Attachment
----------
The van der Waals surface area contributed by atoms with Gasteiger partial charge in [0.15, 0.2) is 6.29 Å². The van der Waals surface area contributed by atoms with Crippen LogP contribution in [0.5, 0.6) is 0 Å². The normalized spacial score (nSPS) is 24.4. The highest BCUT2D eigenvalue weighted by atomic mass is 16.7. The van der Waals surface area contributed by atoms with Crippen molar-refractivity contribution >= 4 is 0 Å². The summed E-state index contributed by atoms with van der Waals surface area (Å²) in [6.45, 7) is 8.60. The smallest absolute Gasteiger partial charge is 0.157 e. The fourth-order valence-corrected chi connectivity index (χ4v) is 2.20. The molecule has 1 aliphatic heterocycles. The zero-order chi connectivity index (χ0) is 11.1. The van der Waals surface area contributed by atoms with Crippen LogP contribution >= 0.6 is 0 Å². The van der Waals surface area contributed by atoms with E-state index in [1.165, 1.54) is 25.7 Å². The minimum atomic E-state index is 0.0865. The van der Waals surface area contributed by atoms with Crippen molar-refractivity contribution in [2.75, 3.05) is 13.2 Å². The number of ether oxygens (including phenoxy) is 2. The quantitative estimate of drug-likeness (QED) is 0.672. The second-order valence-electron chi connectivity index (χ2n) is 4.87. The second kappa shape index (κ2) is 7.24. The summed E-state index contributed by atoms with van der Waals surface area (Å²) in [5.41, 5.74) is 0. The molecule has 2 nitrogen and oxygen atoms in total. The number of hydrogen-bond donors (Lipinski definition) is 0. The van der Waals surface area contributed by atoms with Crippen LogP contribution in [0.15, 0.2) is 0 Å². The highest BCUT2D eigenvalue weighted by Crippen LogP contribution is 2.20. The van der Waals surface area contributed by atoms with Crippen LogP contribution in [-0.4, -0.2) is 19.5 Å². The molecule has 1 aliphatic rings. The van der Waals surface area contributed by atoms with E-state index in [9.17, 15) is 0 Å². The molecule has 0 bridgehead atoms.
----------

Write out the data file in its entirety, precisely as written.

The van der Waals surface area contributed by atoms with Gasteiger partial charge in [0.15, 0.2) is 6.29 Å². The van der Waals surface area contributed by atoms with Crippen LogP contribution in [0.5, 0.6) is 0 Å². The normalized spacial score (nSPS) is 24.4. The highest BCUT2D eigenvalue weighted by atomic mass is 16.7. The van der Waals surface area contributed by atoms with Crippen molar-refractivity contribution >= 4 is 0 Å². The summed E-state index contributed by atoms with van der Waals surface area (Å²) in [6.45, 7) is 8.60. The smallest absolute Gasteiger partial charge is 0.157 e. The fourth-order valence-corrected chi connectivity index (χ4v) is 2.20. The molecule has 1 aliphatic heterocycles. The zero-order chi connectivity index (χ0) is 11.1. The van der Waals surface area contributed by atoms with Crippen LogP contribution >= 0.6 is 0 Å². The van der Waals surface area contributed by atoms with E-state index in [1.165, 1.54) is 25.7 Å². The minimum atomic E-state index is 0.0865. The van der Waals surface area contributed by atoms with Crippen molar-refractivity contribution in [2.75, 3.05) is 13.2 Å². The number of ether oxygens (including phenoxy) is 2. The quantitative estimate of drug-likeness (QED) is 0.672. The second-order valence-electron chi connectivity index (χ2n) is 4.87. The second kappa shape index (κ2) is 7.24. The summed E-state index contributed by atoms with van der Waals surface area (Å²) in [5.41, 5.74) is 0. The molecule has 2 nitrogen and oxygen atoms in total. The number of hydrogen-bond donors (Lipinski definition) is 0. The van der Waals surface area contributed by atoms with Crippen LogP contribution in [0.15, 0.2) is 0 Å². The highest BCUT2D eigenvalue weighted by Crippen LogP contribution is 2.20. The van der Waals surface area contributed by atoms with Crippen LogP contribution in [-0.4, -0.2) is 19.5 Å². The molecule has 1 aliphatic rings. The van der Waals surface area contributed by atoms with E-state index in [9.17, 15) is 0 Å². The molecule has 0 bridgehead atoms.